7. Hello Larry, Thank you for all your help, I learned many things reading your books and now I am back to the desk for learning after many hours of producing. You were right that a programmer may have a very nice life doing procedural programming and I have to say that I finished a quite big project and I didn't mind 'repeating myself' as in fact was not that bad, put things in functions and the repeating part was rather easy: copy/paste and changing a few things. I like the fact that I can keep things separate, HTML, SQL, PHP, CSS. Anyway... I've got so used with your way and the patterns I learned from book that now I have a question related OOP. Is it a mistake if I use the same structure, for example the "configuration" file and the "connection" file and simply rewrite in oop syntax? Especially the database connection file that usually in frameworks does not stay outside the "http" folder. if I do write, let's say, a validation class for forms and for some project this is all that I need, is it a mistake that I do not create a CRUD class and other things like a framework has? I know it sounds like reinventing the wheel, but it is not quite like that. An existing framework has a lot of things that are useless to small projects and require maintenance that small projects do not necessary need. Why should I have the forms, for example, generated from PHP when, maybe, as part as my workflow, I prefer have them in HTML, so I can see them and work visually, like in Dreamweaver. I guess many with a background in design and not in programming would prefer it this way. Let's take for example Dreamweaver, it has some basic things that can do "programming for poets" and it is really fast, but it lacks a server side validation script. A simple validation class to resolve this issue will resolve a lot of problems and speed up the development. Will this be a bad thing ("unprofessional")? I look at your "Shopping Cart Widget" class in the book. You do not actually create a very general class and extend it afterwards in a framework style. It performs pretty particular things and probably can be abstracted more (a guess). Is that example just for study (as it compares with the procedural code before) or it may really be a production piece of code? If you add, let's say, real time quotes from Fedex, is it necessary to write a class "ShippingClass" than extend it with "ShippingFedexClass" when, assuming it is possible, writting just a functio in your Shopping Cart Widget class may provide shipping quotes? Bottom line, if we do not have very abstractizied classes for everything and keep things separate (things like forms, I believe this is a very good example), is this a mistake? Is it possible to have the best of both worlds? Thank you, Greg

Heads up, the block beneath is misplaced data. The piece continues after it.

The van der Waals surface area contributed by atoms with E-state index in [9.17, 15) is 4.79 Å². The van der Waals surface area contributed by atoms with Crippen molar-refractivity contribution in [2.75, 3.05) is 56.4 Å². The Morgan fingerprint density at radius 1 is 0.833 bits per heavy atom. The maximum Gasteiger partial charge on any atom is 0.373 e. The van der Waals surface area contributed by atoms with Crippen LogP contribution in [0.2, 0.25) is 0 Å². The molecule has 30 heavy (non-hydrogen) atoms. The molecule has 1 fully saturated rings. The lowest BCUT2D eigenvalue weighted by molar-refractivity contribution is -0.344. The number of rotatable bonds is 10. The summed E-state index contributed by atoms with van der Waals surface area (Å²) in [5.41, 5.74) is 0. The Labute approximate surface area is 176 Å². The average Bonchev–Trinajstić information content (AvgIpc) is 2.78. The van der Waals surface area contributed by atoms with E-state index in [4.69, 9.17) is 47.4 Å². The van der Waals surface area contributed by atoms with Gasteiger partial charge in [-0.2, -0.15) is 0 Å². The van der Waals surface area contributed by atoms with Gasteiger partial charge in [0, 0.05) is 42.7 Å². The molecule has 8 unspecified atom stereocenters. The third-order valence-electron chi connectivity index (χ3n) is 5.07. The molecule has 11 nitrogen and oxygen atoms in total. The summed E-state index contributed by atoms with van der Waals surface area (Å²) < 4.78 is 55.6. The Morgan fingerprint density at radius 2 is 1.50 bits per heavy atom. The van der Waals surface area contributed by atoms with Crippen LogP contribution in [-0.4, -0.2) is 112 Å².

8. Hi, still teaching myself, Larry's books are great. As I am not in the computer field, when I go to places like PHP.net for info I usually can't figure out what they are really trying to say to me. I hope that my question below is proper for this forum, if not please excuse my question and I will respectfully withdraw it. I bought the PHP 5 Advanced book really to learn OOP, something very new to me. I am able to work through Larry's examples an do eventually get things to work when I modify the examples, to be sure I understand how the coding works. I took Script 3.1 db_sessions.inc.php and decided to turn it into an object, originally I wasn't able to get it to work no matter what I tried. On PHP.net I saw: "When using objects as session save handlers, it is important to register the shutdown function with PHP to avoid unexpected side-effects from the way PHP internally destroys objects on shutdown and may prevent the write and close from being called. Typically you should register 'session_write_close' using the register_shutdown_function() function." I tried to figure out what this meant but wasn't able to make my script work, until I found an example on the Internet in a chat room that initiated the the function like this below, not by just sending the objects, but by passing each of them in a different array along with a '$this' as a separate array item: session_set_save_handler( array($this,'OpenSession'), array($this,'CloseSession'), array($this,'ReadSession'), array($this,'WriteSession'), array($this,'DestroySession'), array($this,'GarbageCollectionSession')); Then everything worked, "CloseSession, ReadSession, WriteSession, DestroySession and GarbageCollectionSession are all objects that do their respective tasks. Can someone tell me why passing them as arrays with item [0] = "$this", and then item [1] = "TheObject" works, and also what kind of parameter have I passes. I would have not guessed that I could pass an array to a function in that manner without first assigning it to a variable? I am using XAMPP, PHP 5.3.8 and am on a Windows 7 PC. Any insight would be appreciated. Tony